And we are a nation of people who now have been on the welfare-state dole for 7 decades (2-3 generations). The weakness of the American child-adult is best exemplified by the reaction to the idea of dismantling our welfare: "how would be survive without our dole--our welfare, Social Security, subsidies, public schools, SBA loans, and protect us from overseas competition?"

The same attitude holds true in foreign affairs. "How would we survive without our warfare empire? We need our daddy to protect our overseas interests and to decide who our foreign friends should be. You don't expect us to do it alone, do you?"

Modern-day Americans have exchanged the liberty won by our ancestors for the apparent security of America's welfare-warfare empire. But security does not come from empire, and empires ultimately crumble. A nation of weak, childlike grown-ups is a nation headed toward suicide. And talk of "getting tough overseas" and maintaining "military superiority" is false bravado. The crushing taxation, regulation, and control that comes with empires--and a lack of will to fight by weak, infantile adults--ultimately makes empires ripe for the plucking.

What would be the results if we ended America's welfare-warfare empire? The same results freedom brought to America for over 125 years. First, a nation of strong, responsible, and caring adults. Second, a strong and prosperous economic base that would provide the long-term security defense needed for military defense. Third, freedom would bring fierce fighters--citizen-soldiers, men and women alike--who would have the incentive, on a moment's notice, to take up arms to protect their own freedom, as well as that of their families and friends.

The solution for America is to retake the paradigm of freedom and limited government of our ancestors. We need once again to elect a president--not a daddy.

Monday, September 04, 2006

The Federal Reserve rebellion

In yesterday's post, I asked what if the current President Bush was assassinated. Today, I ask what if Venezuela only took silver instead of Federal Reserve notes for its oil. David Bond asks that question. Between you and me, the latter would be way more disastrous for the United States than the first.

Now, the first sentence reads, "The following is a true story. It all started happening day after tomorrow:" Now, the two sentences together are a contradiction in terms. If that story started (at the time when he wrote it) in the future, how can it be proven to be true? And that article's date was August 28, exactly one week ago today, and thus, the story started last Wednesday. On Thursday, Free Market News Network ran a 12-minute eRadio program with the same guest about the same topic. But the host started with the phrase "what would happen...?". Today, the financial indicators look normal. So, the supposedly "true story" is really a hypothetical fiction.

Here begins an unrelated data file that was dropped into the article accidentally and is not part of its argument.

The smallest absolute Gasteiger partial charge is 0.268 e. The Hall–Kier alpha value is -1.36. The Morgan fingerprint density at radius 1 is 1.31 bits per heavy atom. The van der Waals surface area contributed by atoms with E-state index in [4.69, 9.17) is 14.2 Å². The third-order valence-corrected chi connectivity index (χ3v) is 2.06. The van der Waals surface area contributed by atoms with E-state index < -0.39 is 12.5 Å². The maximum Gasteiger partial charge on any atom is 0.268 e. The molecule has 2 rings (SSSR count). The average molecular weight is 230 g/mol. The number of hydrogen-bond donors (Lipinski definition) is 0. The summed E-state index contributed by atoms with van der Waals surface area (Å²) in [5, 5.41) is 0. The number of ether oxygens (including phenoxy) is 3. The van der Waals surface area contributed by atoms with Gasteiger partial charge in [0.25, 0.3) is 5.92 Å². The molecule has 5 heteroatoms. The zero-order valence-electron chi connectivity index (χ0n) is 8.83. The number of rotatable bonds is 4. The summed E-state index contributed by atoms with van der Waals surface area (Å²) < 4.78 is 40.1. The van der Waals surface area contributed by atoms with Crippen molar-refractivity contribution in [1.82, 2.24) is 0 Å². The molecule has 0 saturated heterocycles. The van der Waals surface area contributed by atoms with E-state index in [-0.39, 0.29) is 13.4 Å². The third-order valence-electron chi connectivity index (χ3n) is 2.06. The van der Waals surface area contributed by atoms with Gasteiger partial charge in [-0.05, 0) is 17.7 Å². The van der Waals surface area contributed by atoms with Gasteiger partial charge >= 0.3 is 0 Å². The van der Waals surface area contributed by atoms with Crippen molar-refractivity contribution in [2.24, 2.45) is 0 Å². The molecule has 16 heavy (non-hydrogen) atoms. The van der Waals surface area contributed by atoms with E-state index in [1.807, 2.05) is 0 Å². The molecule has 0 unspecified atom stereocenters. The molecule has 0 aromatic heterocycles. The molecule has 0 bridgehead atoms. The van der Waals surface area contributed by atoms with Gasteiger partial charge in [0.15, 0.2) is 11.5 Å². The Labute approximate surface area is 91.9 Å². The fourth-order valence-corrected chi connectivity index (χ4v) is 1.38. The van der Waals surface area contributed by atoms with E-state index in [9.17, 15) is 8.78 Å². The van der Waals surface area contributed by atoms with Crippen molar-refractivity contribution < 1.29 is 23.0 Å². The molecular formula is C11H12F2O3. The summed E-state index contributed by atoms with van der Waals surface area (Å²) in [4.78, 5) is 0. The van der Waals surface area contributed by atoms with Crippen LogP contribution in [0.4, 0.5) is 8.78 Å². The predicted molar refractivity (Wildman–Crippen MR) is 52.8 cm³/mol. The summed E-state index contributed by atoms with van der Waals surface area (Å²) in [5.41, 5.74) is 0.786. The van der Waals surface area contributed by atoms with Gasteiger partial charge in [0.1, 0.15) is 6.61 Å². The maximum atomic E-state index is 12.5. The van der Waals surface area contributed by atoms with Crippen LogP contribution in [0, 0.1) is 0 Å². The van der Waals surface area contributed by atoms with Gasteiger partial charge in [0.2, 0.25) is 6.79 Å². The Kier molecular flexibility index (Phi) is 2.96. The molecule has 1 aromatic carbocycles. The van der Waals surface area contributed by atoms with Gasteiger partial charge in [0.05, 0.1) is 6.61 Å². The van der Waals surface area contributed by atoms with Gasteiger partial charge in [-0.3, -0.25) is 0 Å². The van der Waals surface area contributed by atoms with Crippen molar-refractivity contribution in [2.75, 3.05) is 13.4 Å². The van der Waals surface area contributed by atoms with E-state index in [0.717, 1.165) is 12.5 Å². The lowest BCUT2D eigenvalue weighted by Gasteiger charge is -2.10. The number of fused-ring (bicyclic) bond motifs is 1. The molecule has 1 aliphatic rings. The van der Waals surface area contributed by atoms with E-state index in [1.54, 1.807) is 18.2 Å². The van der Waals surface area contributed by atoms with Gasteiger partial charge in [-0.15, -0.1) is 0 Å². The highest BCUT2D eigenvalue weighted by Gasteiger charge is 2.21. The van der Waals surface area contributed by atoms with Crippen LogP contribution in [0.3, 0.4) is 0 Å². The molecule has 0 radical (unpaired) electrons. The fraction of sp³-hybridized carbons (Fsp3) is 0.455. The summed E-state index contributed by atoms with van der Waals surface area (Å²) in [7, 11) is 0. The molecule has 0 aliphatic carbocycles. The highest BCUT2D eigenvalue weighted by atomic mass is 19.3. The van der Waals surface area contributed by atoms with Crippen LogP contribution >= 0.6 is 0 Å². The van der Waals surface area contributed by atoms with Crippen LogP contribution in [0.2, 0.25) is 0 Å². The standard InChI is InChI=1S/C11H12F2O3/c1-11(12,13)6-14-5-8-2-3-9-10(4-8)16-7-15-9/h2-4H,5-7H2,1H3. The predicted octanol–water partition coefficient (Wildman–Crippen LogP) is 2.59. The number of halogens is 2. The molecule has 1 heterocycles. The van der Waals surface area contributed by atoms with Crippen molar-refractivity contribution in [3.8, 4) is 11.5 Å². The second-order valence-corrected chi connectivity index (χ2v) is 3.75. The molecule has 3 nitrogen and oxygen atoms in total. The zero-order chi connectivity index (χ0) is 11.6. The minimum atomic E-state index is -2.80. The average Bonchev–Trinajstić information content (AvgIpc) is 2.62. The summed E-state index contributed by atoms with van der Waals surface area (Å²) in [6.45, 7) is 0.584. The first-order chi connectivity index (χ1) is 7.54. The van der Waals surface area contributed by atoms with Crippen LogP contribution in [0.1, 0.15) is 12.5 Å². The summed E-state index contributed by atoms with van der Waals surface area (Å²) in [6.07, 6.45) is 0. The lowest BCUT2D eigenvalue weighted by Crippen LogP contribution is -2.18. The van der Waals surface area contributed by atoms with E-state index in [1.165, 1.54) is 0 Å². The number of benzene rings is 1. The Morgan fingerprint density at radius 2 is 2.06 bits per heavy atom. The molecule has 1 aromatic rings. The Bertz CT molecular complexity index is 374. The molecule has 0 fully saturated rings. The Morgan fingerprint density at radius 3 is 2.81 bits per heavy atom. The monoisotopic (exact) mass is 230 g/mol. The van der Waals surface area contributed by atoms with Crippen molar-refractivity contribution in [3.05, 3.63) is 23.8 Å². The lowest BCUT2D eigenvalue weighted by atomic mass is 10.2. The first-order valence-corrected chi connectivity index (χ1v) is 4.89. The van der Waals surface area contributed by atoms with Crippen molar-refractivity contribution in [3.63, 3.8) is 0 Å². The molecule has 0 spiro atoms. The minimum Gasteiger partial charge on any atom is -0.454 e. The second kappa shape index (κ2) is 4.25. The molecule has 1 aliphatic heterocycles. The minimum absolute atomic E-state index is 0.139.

But what if the hypothesis were true. This is a real possibility, and the US economy would be in a shockwave. When Venezuela doesn't accept FRN, what if Iran follows suit? And/or Iraq? And/or Mexico? Bond predicts, if only Venezuela does it, silver will rocket to $20/Toz and oil would rise to $100/bbl. Bond wouldn't say about gold, but since gold and silver rise about the same rate, gold would be around $1000/Toz. And all prices would rise accordingly.

But, I will say it again: this is a REAL possibility! And it don't look good for the future of America. The Federal Reserve is pure evil, and it's its fiat paper money which started this mess in the first place. If we don't switch from an inflationary, worthless money, the federal government will be headed for a fall, whether or not Bond's hypothesis will be true. All that matters is the time. If you want to be pro-active, be like Aaron Russo and squash the Federal Reserve . I also want to abolish all "legal tender" laws, and let the free market decide what money do the people want. The government plays no role in money creation and the economy in general.

If what I am proposing came true, the money would be a sound, stable, inflation-proof money, backed in full by precious metal.

Sunday, September 03, 2006

Death of a President

The movie, Death of a President, written and directed by Gabriel Range, shows President Bush being assassinated, and the whirlwind of a response after. The article also shows the American people's reaction to this movie and and especially the people's reaction to the assassination of a sitting President, even when the reaction is "make-believe".

Now, I didn't see the movie. The movie will premiere at the Toronto Film Festival later in September before being shown on Channel 4's satellite channel More4 in October. More4 is (maybe) a British cable and/or satellite channel that (definitely) I don't have, so I could be inaccurate about this film. But I have based my opinion on many reviews and opinions, both in print, on radio, and on TV.

But what would be like if Bush was gunned down during his presidency? The film predicts Muslims are targeted as guilty even though there is no evidence to back the claim. The first one who the police are leading towards is a man who is born in Syria.

However, the reaction to the film is the focal point. This article is from London, but it is the same reaction in America. The boisterous commentators are the Republicans. Whether it's Rush Limbaugh, Sean Hannity, Michael Savage, Bill O' name it: they all have an opinion about degrading this movie. Democrats are not so vocal, but Democrats and Republicans agree about the film.